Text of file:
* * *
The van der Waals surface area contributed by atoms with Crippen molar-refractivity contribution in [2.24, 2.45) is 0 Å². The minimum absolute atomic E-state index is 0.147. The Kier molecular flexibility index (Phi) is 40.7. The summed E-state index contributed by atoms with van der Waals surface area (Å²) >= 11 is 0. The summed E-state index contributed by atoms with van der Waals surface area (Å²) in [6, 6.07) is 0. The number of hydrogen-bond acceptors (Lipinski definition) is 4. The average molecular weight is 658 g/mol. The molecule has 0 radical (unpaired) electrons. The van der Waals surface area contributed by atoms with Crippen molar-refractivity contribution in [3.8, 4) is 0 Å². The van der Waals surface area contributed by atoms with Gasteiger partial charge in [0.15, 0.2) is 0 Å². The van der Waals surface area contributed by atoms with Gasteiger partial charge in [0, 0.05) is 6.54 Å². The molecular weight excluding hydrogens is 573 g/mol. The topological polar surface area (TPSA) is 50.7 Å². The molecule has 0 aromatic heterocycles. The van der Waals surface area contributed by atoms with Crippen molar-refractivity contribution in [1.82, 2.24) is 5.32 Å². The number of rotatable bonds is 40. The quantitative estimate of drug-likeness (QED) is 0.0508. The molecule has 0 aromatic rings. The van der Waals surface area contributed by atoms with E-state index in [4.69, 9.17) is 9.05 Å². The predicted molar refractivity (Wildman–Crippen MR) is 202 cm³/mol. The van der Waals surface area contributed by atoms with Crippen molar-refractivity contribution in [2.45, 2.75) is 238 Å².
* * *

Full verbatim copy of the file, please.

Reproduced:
The van der Waals surface area contributed by atoms with Crippen molar-refractivity contribution in [2.24, 2.45) is 0 Å². The minimum absolute atomic E-state index is 0.147. The Kier molecular flexibility index (Phi) is 40.7. The summed E-state index contributed by atoms with van der Waals surface area (Å²) >= 11 is 0. The summed E-state index contributed by atoms with van der Waals surface area (Å²) in [6, 6.07) is 0. The number of hydrogen-bond acceptors (Lipinski definition) is 4. The average molecular weight is 658 g/mol. The molecule has 0 radical (unpaired) electrons. The van der Waals surface area contributed by atoms with Crippen molar-refractivity contribution in [3.8, 4) is 0 Å². The van der Waals surface area contributed by atoms with Gasteiger partial charge in [0.15, 0.2) is 0 Å². The van der Waals surface area contributed by atoms with Gasteiger partial charge in [0, 0.05) is 6.54 Å². The molecular weight excluding hydrogens is 573 g/mol. The topological polar surface area (TPSA) is 50.7 Å². The molecule has 0 aromatic heterocycles. The van der Waals surface area contributed by atoms with Crippen molar-refractivity contribution in [1.82, 2.24) is 5.32 Å². The number of rotatable bonds is 40. The quantitative estimate of drug-likeness (QED) is 0.0508. The molecule has 0 aromatic rings. The van der Waals surface area contributed by atoms with E-state index in [4.69, 9.17) is 9.05 Å². The predicted molar refractivity (Wildman–Crippen MR) is 202 cm³/mol. The van der Waals surface area contributed by atoms with Crippen molar-refractivity contribution in [2.45, 2.75) is 238 Å².